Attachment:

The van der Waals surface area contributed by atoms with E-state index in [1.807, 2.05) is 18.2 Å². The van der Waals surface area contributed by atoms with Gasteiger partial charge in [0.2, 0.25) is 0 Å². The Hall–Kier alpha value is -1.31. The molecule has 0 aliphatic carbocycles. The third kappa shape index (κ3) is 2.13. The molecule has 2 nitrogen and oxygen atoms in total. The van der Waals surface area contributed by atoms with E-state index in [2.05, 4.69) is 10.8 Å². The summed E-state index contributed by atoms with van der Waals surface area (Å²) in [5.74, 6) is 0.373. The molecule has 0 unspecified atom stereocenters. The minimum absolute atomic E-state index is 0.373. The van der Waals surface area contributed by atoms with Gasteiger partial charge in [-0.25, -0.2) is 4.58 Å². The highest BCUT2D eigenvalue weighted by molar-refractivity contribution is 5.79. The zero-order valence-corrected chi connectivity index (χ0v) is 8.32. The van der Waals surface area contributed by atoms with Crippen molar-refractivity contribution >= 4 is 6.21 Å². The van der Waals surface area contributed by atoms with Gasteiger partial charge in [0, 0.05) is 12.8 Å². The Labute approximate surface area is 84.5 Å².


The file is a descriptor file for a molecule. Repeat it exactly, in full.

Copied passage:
The van der Waals surface area contributed by atoms with E-state index in [1.807, 2.05) is 18.2 Å². The van der Waals surface area contributed by atoms with Gasteiger partial charge in [0.2, 0.25) is 0 Å². The Hall–Kier alpha value is -1.31. The molecule has 0 aliphatic carbocycles. The third kappa shape index (κ3) is 2.13. The molecule has 2 nitrogen and oxygen atoms in total. The van der Waals surface area contributed by atoms with E-state index in [2.05, 4.69) is 10.8 Å². The summed E-state index contributed by atoms with van der Waals surface area (Å²) in [5.74, 6) is 0.373. The molecule has 0 unspecified atom stereocenters. The minimum absolute atomic E-state index is 0.373. The van der Waals surface area contributed by atoms with Gasteiger partial charge in [-0.25, -0.2) is 4.58 Å². The highest BCUT2D eigenvalue weighted by molar-refractivity contribution is 5.79. The zero-order valence-corrected chi connectivity index (χ0v) is 8.32. The van der Waals surface area contributed by atoms with Crippen molar-refractivity contribution >= 4 is 6.21 Å². The van der Waals surface area contributed by atoms with Gasteiger partial charge in [0, 0.05) is 12.8 Å². The Labute approximate surface area is 84.5 Å².